What Is Law?


Law is a system of rules that govern behavior and are enforced by governmental and social institutions. However, its exact definition has been a subject of longstanding debate. Some have characterized law as the science of justice, others as an art form. Regardless of its exact definition, law is a vital part of our society.

Rule of law

Though the idea of the Rule of Law is as old as Greek philosophy, it has only recently been embraced by Western governments. Many thinkers have given it praise, but the concept has also been criticised. Some of its critics include Aristotle, Hobbes, and Carl Schmitt. Some thinkers have also attacked the liberal assumption that rules will prevail in times of crisis.


Law is the set of rules that govern the conduct of individuals and organizations, in a society. It has been called both the art and science of justice. Law is primarily made by legislators, but it can also be created by private individuals and agencies. In a legislative system, laws are the expression of rights, duties, and remedies, and they make the rules clear and accessible to citizens.

Civil procedure

Civil procedure is the set of rules that govern litigants, lawyers, and courts. They are designed to ensure that cases are handled in a fair and orderly manner. In a civil case, rules of procedure establish the time lines, types of hearings, and other important details. They also outline who can or cannot do what at certain stages of a lawsuit.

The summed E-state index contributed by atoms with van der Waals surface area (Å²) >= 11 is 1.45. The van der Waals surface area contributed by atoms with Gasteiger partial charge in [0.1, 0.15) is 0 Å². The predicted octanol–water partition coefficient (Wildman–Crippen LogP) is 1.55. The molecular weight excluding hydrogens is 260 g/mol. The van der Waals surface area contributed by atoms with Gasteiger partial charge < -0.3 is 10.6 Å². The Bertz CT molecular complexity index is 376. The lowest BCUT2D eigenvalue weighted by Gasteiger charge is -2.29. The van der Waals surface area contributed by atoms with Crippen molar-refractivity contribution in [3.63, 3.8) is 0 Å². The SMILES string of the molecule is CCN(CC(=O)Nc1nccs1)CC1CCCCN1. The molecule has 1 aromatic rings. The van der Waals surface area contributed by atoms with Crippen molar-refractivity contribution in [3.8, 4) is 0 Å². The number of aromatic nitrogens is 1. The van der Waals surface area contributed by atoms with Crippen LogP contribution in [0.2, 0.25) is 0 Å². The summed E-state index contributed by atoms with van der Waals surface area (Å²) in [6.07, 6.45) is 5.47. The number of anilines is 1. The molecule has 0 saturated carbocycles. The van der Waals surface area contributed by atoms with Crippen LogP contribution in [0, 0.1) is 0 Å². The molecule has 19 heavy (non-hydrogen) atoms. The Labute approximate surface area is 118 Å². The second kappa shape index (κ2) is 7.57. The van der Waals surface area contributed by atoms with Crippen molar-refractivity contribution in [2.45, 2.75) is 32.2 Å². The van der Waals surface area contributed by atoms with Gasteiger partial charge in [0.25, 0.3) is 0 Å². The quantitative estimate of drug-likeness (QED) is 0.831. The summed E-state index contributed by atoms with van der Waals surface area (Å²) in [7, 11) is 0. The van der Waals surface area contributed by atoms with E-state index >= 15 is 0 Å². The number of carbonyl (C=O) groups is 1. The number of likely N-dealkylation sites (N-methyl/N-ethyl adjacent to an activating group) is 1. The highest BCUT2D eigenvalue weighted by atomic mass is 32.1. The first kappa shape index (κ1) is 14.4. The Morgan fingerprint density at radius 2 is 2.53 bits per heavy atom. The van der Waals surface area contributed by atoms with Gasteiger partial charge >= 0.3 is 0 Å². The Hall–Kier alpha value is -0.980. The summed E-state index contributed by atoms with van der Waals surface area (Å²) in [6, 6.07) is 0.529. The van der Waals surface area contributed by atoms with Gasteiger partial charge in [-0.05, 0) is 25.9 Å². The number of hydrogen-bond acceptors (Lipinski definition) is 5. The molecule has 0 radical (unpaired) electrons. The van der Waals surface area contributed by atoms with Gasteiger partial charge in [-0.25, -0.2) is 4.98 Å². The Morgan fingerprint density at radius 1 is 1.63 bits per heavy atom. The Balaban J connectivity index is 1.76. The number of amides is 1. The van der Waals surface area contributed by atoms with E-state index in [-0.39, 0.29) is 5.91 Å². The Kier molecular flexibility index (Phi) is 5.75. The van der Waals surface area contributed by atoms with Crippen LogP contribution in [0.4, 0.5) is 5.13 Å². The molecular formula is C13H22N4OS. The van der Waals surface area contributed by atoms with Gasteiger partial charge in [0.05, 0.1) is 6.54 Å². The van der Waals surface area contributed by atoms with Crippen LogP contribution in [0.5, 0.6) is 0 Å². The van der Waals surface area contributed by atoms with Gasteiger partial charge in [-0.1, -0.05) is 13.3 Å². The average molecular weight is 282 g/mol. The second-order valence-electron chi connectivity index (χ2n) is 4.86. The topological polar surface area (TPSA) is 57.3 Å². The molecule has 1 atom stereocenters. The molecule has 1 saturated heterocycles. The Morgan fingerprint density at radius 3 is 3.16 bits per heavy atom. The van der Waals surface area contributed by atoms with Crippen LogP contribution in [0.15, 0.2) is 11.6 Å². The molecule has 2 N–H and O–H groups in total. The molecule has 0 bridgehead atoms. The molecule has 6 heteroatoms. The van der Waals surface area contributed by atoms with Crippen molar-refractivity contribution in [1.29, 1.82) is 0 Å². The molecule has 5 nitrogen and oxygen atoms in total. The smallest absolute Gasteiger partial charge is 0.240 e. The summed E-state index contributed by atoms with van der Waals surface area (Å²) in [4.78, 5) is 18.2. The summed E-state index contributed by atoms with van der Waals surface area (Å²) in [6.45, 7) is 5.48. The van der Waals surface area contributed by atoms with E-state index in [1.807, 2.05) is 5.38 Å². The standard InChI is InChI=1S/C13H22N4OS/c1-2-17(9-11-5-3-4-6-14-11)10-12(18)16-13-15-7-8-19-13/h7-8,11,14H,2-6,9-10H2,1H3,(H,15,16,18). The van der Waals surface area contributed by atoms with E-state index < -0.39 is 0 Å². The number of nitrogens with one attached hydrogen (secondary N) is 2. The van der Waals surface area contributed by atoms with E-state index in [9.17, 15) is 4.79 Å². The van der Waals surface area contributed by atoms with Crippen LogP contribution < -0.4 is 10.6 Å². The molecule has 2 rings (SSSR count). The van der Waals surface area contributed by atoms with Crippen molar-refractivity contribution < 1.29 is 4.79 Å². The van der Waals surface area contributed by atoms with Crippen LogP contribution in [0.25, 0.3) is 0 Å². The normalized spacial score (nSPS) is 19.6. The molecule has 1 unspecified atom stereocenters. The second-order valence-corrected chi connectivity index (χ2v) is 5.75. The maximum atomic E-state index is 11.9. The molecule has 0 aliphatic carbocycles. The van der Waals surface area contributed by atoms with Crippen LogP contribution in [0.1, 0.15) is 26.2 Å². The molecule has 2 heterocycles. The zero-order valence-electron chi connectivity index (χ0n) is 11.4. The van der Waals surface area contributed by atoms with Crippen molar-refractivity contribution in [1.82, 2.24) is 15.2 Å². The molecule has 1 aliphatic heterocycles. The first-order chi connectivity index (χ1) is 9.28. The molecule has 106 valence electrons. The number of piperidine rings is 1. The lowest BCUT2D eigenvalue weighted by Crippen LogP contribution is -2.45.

Environmental law

Environmental law focuses on environmental equity and the protection of future generations. It considers the present generation as being under an obligation to take account of its own activities’ long-term impact on the environment and the resource base for future generations. In the case of environmental law, policies focusing on pollution control and resource management are assessed in light of this principle.

Political structure

The political structure of law in a state depends on the power of the legislative branch. States usually have a bicameral legislature, with a larger upper chamber and a smaller lower chamber. These bodies work together to create and enforce laws. The legislatures in some States are mono-chamber, which means they only have one chamber. The smaller upper chamber is often called the Senate, and its members serve longer terms. The lower chamber, often called the House of Delegates, has members who serve shorter terms.


Accessibility law is a set of rules for public sector organizations and businesses to provide services and products that are accessible to people with disabilities. The laws affect all public sector organizations, including local government organizations and charities. They apply to intranet websites, extranet websites, mobile applications, and other services or products. Failure to make these products or services accessible can result in lawsuits and damaged brand reputation.